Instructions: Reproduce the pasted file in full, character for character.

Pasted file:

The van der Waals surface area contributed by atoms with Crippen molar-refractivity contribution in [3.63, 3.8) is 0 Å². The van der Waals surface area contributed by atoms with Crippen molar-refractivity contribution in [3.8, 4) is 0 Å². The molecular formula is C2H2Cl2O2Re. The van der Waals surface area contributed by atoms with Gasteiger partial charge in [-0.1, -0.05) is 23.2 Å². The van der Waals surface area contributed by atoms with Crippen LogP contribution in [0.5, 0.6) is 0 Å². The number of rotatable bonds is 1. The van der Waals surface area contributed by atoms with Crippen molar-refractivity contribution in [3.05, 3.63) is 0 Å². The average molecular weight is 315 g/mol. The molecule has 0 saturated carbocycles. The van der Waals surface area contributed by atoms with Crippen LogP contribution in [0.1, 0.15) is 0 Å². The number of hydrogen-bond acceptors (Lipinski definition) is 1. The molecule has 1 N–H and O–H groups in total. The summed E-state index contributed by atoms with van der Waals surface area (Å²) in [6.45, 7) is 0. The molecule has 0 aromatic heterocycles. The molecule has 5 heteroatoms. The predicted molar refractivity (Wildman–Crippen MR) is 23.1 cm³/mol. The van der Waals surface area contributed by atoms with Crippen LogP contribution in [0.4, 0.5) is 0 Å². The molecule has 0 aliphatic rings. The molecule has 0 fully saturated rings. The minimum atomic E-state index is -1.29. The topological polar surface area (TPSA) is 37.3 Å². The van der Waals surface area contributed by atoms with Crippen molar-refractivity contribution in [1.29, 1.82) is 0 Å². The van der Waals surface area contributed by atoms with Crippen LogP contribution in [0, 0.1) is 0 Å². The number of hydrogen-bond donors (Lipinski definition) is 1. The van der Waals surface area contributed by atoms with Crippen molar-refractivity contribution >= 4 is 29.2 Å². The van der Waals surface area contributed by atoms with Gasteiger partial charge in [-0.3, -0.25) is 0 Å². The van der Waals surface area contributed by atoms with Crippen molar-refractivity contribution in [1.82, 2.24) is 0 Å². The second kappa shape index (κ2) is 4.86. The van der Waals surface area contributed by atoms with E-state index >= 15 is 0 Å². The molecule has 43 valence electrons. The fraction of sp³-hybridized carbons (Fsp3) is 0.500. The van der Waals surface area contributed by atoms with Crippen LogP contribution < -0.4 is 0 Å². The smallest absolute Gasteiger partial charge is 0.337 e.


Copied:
The van der Waals surface area contributed by atoms with Crippen molar-refractivity contribution in [3.63, 3.8) is 0 Å². The van der Waals surface area contributed by atoms with Crippen molar-refractivity contribution in [3.8, 4) is 0 Å². The molecular formula is C2H2Cl2O2Re. The van der Waals surface area contributed by atoms with Gasteiger partial charge in [-0.1, -0.05) is 23.2 Å². The van der Waals surface area contributed by atoms with Crippen LogP contribution in [0.5, 0.6) is 0 Å². The number of rotatable bonds is 1. The van der Waals surface area contributed by atoms with Crippen molar-refractivity contribution in [3.05, 3.63) is 0 Å². The average molecular weight is 315 g/mol. The molecule has 0 saturated carbocycles. The van der Waals surface area contributed by atoms with Crippen LogP contribution in [0.1, 0.15) is 0 Å². The number of hydrogen-bond acceptors (Lipinski definition) is 1. The molecule has 1 N–H and O–H groups in total. The summed E-state index contributed by atoms with van der Waals surface area (Å²) in [6.45, 7) is 0. The molecule has 0 aromatic heterocycles. The molecule has 5 heteroatoms. The predicted molar refractivity (Wildman–Crippen MR) is 23.1 cm³/mol. The van der Waals surface area contributed by atoms with Crippen LogP contribution in [0.4, 0.5) is 0 Å². The molecule has 0 aliphatic rings. The molecule has 0 fully saturated rings. The minimum atomic E-state index is -1.29. The topological polar surface area (TPSA) is 37.3 Å². The van der Waals surface area contributed by atoms with Crippen molar-refractivity contribution in [1.29, 1.82) is 0 Å². The van der Waals surface area contributed by atoms with Crippen LogP contribution in [0, 0.1) is 0 Å². The number of hydrogen-bond donors (Lipinski definition) is 1. The van der Waals surface area contributed by atoms with Crippen molar-refractivity contribution >= 4 is 29.2 Å². The van der Waals surface area contributed by atoms with Gasteiger partial charge in [-0.3, -0.25) is 0 Å². The van der Waals surface area contributed by atoms with Crippen molar-refractivity contribution in [1.82, 2.24) is 0 Å². The second kappa shape index (κ2) is 4.86. The van der Waals surface area contributed by atoms with E-state index >= 15 is 0 Å². The molecule has 43 valence electrons. The fraction of sp³-hybridized carbons (Fsp3) is 0.500. The van der Waals surface area contributed by atoms with Crippen LogP contribution < -0.4 is 0 Å². The smallest absolute Gasteiger partial charge is 0.337 e.